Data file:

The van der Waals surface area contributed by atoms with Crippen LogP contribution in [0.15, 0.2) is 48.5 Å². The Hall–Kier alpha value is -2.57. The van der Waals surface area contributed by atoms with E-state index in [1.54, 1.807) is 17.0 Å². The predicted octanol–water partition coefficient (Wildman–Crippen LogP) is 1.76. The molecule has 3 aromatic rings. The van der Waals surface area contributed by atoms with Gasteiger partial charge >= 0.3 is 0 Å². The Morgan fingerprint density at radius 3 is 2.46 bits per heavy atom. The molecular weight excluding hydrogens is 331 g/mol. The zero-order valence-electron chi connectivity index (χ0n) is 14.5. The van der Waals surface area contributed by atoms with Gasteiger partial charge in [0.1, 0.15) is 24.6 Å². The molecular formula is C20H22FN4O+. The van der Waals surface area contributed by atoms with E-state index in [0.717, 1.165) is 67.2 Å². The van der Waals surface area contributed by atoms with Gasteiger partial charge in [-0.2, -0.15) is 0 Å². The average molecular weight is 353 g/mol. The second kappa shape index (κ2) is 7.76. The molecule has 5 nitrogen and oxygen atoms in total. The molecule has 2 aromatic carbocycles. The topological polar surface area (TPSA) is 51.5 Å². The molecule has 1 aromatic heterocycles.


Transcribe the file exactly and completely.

The van der Waals surface area contributed by atoms with Crippen LogP contribution in [0.15, 0.2) is 48.5 Å². The Hall–Kier alpha value is -2.57. The van der Waals surface area contributed by atoms with E-state index in [1.54, 1.807) is 17.0 Å². The predicted octanol–water partition coefficient (Wildman–Crippen LogP) is 1.76. The molecule has 3 aromatic rings. The van der Waals surface area contributed by atoms with Gasteiger partial charge >= 0.3 is 0 Å². The Morgan fingerprint density at radius 3 is 2.46 bits per heavy atom. The molecular weight excluding hydrogens is 331 g/mol. The zero-order valence-electron chi connectivity index (χ0n) is 14.5. The van der Waals surface area contributed by atoms with Gasteiger partial charge in [0.1, 0.15) is 24.6 Å². The molecular formula is C20H22FN4O+. The van der Waals surface area contributed by atoms with E-state index in [0.717, 1.165) is 67.2 Å². The van der Waals surface area contributed by atoms with Gasteiger partial charge in [-0.2, -0.15) is 0 Å². The average molecular weight is 353 g/mol. The second kappa shape index (κ2) is 7.76. The molecule has 5 nitrogen and oxygen atoms in total. The molecule has 2 aromatic carbocycles. The topological polar surface area (TPSA) is 51.5 Å². The molecule has 1 aromatic heterocycles.